The warning, shared from cell phone to cell phone by migrants along the border, is an audio recording of a Salvadorian child crying.
The cries were heard at an old Walmart in Brownsville, Texas, when kids and babies were separated from their parents, who were accused of trying to enter into the United States illegally. The minors were locked up in cages, and in some cases their parents were deported to Mexican cities such as Ciudad Juárez or El Paso, hundreds of kilometers from the border.
Deportee Ana Laura López
The cries were also heard by the thousands of Mexicans who were deported in recent months in multiple raids in public squares and job centers.
They have returned to the country of their births, without being able to say goodbye, leaving behind their children in Chicago, Virginia and Detroit. “This has been happening for many months, and it is good that people are talking about the conditions in which children are locked up,” says Ana Laura López. “But this cruel policy of dividing families has been around since Obama.”
After living in the United States for 16 years, Ana Laura was deported 18 months ago after being unexpectedly detained at an airport in Chicago. That same day, the 41-year-old was forced to board a plane to Mexico City and leave behind her two teenage sons, Ángel and Dani. She hasn’t seen them since.
“It’s true that the profile has changed under Trump,” she explains. “Before it was migrants who tried to cross the border who were made to go back. It wasn’t so ingrained and it didn’t have such a big impact on their family. But now it has changed, they divide families who have a whole life in the United States.”
“What’s most painful and traumatic for a child is to be separated from their mother, and they don’t always get over it. What’s more, they are also violating the rights of our children, who are US citizens, and the rights of those who are denied the human right to see their parents,” explains Ana Laura, who remembers how, many years ago, the wall in Tijuana would open once a month and divided families were able to reunite for a few moments.
Since May, 2,300 children have been separated from their parents
Since Donald Trump implemented his “zero tolerance” policy in early May, 2,300 children have been separated from 1,940 parents. The numbers have escalated so much that according to Trump’s own administration, shelters are at 95% capacity. “If you don’t want this to happen to you, don’t bring your children with you,” warned US Attorney General Jeff Sessions recently. What has been interpreted as a tactic to push Democrats to approve the new migration law, has also become an equally important message to those considering crossing the border.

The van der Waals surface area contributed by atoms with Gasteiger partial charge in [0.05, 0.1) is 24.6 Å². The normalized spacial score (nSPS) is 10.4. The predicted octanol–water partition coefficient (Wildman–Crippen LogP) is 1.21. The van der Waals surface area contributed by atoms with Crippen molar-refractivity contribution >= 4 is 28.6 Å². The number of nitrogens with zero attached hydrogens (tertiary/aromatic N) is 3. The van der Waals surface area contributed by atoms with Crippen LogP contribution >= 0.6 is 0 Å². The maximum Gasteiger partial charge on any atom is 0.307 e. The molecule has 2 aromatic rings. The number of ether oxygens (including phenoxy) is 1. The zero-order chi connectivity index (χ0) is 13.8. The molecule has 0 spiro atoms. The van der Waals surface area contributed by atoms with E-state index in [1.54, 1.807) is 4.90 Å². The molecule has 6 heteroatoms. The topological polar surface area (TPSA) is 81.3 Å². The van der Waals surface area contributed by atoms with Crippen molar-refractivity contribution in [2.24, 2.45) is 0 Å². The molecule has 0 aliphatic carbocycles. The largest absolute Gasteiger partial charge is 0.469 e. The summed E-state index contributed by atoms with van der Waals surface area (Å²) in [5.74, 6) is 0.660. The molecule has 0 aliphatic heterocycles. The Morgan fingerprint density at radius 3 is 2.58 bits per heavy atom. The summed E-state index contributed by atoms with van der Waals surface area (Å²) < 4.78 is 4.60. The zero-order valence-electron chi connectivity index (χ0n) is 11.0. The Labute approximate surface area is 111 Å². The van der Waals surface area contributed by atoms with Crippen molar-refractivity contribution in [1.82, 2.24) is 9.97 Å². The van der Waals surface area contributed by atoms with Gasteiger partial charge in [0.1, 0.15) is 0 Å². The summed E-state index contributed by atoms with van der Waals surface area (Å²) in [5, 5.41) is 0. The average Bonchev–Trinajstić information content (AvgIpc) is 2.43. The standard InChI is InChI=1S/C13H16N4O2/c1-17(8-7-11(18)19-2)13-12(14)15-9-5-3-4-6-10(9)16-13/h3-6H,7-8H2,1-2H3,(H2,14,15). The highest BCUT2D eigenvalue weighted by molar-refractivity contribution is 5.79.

The audio of the sobbing children obtained by American nonprofit organization ProPublica has spread from shelter to shelter as a warning to the thousands of migrants who are waiting their turn to cross the border.
“A child does not understand anything about papers, permits or the zero-tolerance policy, they only want to hug their father,” says Jesús Ortiz Butanda, who was deported from the United States two months ago after living there for 16 years. “To separate them is to take away a universal human right: that is the right of a child to be with their parents.”
The 36-year-old was forced to leave his pregnant wife and two stepchildren behind. “Trump is using us to pressure Congress, and incidentally Mexico,” he explains.
Deportee Jesús Ortiz Butanda
Mexican President Enrique Peña Nieto has been heavily criticized for his lack of assertiveness with Trump. “We’ve had enough of our president lowering his head in submission. It is shameful to see how we are being stepped on without Mexico having a stronger conscience to defend us.”
“After seeing children in dog kennels, the Mexican government took far too long to react,” she adds.
Jesús simply wants Mexico to offer more opportunities. He hopes he can bring his family over to start a new life without having to live in hiding.
English version by Andres Cayuela.